Cross Game, Volume 1

Creator: Mitsuru Adachi
U.S. publisher: Viz Media
ISBN: 9781421537580
Released: October 2010
Original release: 2005-2006
Awards: Shogakukan Manga Award

For some reason, I have been very reluctant to read Mitsuru Adachi’s manga series Cross Game. I’m not sure if it’s because the series is a sports manga or what. I’ve heard plenty of good things about Adachi and about Cross Game in particular, even from readers who aren’t particularly fond of baseball. I even read a preview of the series in Otaku USA and enjoyed it, but for some reason still couldn’t bring myself to read more of the series. My hand was finally forced when Cross Game was selected for the May 2011 Manga Moveable Feast. Because of that, I picked up the first volume released by Viz Media in 2010—equivalent to the first three volumes published in Japan between 2005 and 2006. Adachi began the series in 2005 and the seventeenth and final collected volume was released in Japan in 2010. In 2009, Cross Game was honored with a Shogakukan Manga Award. There was also a fifty episode anime adaptation of the series produced between 2009 and 2010.

The Tsukishima family, who run the local batting cages and the Clover coffee shop, and the Kitamura family, who own the sporting goods store down the street, are good friends and their children have grown up together. Wakaba, the Tsukishima’s beloved second daughter (out of four) and Ko, the Kitamura’s only son, are particularly close and even share the same birthday. It seems like fate that the two of them should be together. The only person who’s unhappy with the two being nearly inseparable is the next youngest Tsukishima daughter, Aoba. She adores Wakaba and so holds a grudge against Ko. Although Aoba won’t admit it, except for the fact that she loves baseball and Ko isn’t even really interested in the game, she actually shares quite a lot in common with him.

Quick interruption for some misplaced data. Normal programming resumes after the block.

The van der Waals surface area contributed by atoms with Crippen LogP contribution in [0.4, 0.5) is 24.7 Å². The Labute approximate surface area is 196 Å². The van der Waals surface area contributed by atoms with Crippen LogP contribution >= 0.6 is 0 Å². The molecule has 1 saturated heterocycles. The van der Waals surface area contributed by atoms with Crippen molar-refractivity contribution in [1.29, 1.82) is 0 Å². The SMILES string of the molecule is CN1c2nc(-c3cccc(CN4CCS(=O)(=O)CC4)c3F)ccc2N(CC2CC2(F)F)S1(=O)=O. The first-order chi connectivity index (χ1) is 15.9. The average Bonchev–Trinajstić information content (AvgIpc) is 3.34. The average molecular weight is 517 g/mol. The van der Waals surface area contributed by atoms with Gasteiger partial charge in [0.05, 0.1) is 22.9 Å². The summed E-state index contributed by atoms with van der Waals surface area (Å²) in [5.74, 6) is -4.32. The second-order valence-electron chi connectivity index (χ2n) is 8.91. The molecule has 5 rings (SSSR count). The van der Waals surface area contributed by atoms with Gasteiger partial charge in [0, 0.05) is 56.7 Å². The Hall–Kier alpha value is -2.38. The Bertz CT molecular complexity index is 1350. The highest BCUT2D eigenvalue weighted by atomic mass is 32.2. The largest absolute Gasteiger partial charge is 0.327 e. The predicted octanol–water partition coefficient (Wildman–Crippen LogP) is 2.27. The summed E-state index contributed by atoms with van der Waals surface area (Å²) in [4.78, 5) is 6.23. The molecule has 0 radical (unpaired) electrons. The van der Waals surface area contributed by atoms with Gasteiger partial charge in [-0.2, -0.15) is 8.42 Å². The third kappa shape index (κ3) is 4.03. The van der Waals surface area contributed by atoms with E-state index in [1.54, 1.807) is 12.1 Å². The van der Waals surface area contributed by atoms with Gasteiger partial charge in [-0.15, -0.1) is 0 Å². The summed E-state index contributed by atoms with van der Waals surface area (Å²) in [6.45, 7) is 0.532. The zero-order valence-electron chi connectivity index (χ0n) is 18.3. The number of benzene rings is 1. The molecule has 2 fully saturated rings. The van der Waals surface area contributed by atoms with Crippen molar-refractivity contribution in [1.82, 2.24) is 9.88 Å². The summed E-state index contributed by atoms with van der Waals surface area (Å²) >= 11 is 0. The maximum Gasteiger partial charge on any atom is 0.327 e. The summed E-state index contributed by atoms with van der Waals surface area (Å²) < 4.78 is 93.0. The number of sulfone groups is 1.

While there are moments in Cross Game that are absolutely heartbreaking, the manga also has quite a bit of light-hearted humor to it as well, making the series more touching rather than depressing. Ocassionally, Adachi does have the tendency to either break the fourth wall or come very close to it. I did find this amusing, but it also threw me out of the story. However, I really enjoyed the small bits focusing on the Tsukishima’s pet cat Nomo; they made me smile every time. Adachi’s art style is fairly simple and straightforward. Every once in a while it feels like the panels are a bit disjointed, usually when Adachi sets up a dramatic reveal, but overall it is very easy to follow. One thing that he does that I particularly enjoyed and appreciated is how he captures the passage of time, often using the changes in season and in the neighborhood to visually transition from chapter to chapter. This also helps to establish a sense of place and makes the town feel as well-rounded and complete as the characters.

Although there is plenty of personal drama, conflicts, and lively baseball games, I mostly find Cross Game to be a rather quiet coming of age series. Out of this volume, I preferred the first part of the story which focuses a bit more on the relationships between characters than on the baseball. But even when baseball becomes more prominent in the manga, the character interactions remain crucial and convincing. There is something subtle and very skilled in how Adachi balances the two elements. That being said, I find it strange that I’m not more gung-ho about Cross Game; for some reason it just doesn’t immediately grab me. However, I did appreciate it more and more after repeated readings. I truly care about the characters Adachi has created, even if I don’t feel compelled to immediately rush out and read more of the manga. But, I’ve discovered that the longer I wait, the more I worry about the characters and wonder how they are doing.


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